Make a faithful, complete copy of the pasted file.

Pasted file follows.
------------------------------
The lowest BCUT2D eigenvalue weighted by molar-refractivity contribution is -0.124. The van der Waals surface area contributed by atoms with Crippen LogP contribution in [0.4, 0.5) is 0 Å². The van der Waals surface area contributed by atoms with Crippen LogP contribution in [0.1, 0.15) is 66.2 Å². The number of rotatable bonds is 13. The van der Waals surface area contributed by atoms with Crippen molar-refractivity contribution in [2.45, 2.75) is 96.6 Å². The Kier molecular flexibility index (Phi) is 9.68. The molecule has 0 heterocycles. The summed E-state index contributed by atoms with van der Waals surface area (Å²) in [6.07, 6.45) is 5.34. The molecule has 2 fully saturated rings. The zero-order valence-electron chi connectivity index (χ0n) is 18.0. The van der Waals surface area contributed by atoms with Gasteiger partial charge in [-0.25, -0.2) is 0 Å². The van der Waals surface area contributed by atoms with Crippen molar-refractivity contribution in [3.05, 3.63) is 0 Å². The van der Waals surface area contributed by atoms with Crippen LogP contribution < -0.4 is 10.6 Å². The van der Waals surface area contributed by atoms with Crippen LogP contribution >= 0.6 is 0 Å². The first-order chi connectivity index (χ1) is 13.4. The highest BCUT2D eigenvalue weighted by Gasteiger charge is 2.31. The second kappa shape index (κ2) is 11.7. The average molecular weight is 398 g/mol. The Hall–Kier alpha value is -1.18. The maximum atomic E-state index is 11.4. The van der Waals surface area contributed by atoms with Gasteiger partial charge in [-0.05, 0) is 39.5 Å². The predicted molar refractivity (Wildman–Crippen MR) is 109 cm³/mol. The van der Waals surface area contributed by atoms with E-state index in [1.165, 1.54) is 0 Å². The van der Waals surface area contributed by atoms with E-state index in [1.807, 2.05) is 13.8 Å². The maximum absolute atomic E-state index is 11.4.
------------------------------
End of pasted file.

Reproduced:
The lowest BCUT2D eigenvalue weighted by molar-refractivity contribution is -0.124. The van der Waals surface area contributed by atoms with Crippen LogP contribution in [0.4, 0.5) is 0 Å². The van der Waals surface area contributed by atoms with Crippen LogP contribution in [0.1, 0.15) is 66.2 Å². The number of rotatable bonds is 13. The van der Waals surface area contributed by atoms with Crippen molar-refractivity contribution in [2.45, 2.75) is 96.6 Å². The Kier molecular flexibility index (Phi) is 9.68. The molecule has 0 heterocycles. The summed E-state index contributed by atoms with van der Waals surface area (Å²) in [6.07, 6.45) is 5.34. The molecule has 2 fully saturated rings. The zero-order valence-electron chi connectivity index (χ0n) is 18.0. The van der Waals surface area contributed by atoms with Gasteiger partial charge in [-0.25, -0.2) is 0 Å². The van der Waals surface area contributed by atoms with Crippen molar-refractivity contribution in [3.05, 3.63) is 0 Å². The van der Waals surface area contributed by atoms with Crippen LogP contribution < -0.4 is 10.6 Å². The van der Waals surface area contributed by atoms with Crippen LogP contribution >= 0.6 is 0 Å². The first-order chi connectivity index (χ1) is 13.4. The highest BCUT2D eigenvalue weighted by Gasteiger charge is 2.31. The second kappa shape index (κ2) is 11.7. The average molecular weight is 398 g/mol. The Hall–Kier alpha value is -1.18. The maximum atomic E-state index is 11.4. The van der Waals surface area contributed by atoms with Gasteiger partial charge in [-0.05, 0) is 39.5 Å². The predicted molar refractivity (Wildman–Crippen MR) is 109 cm³/mol. The van der Waals surface area contributed by atoms with E-state index in [1.165, 1.54) is 0 Å². The van der Waals surface area contributed by atoms with E-state index in [1.807, 2.05) is 13.8 Å². The maximum absolute atomic E-state index is 11.4.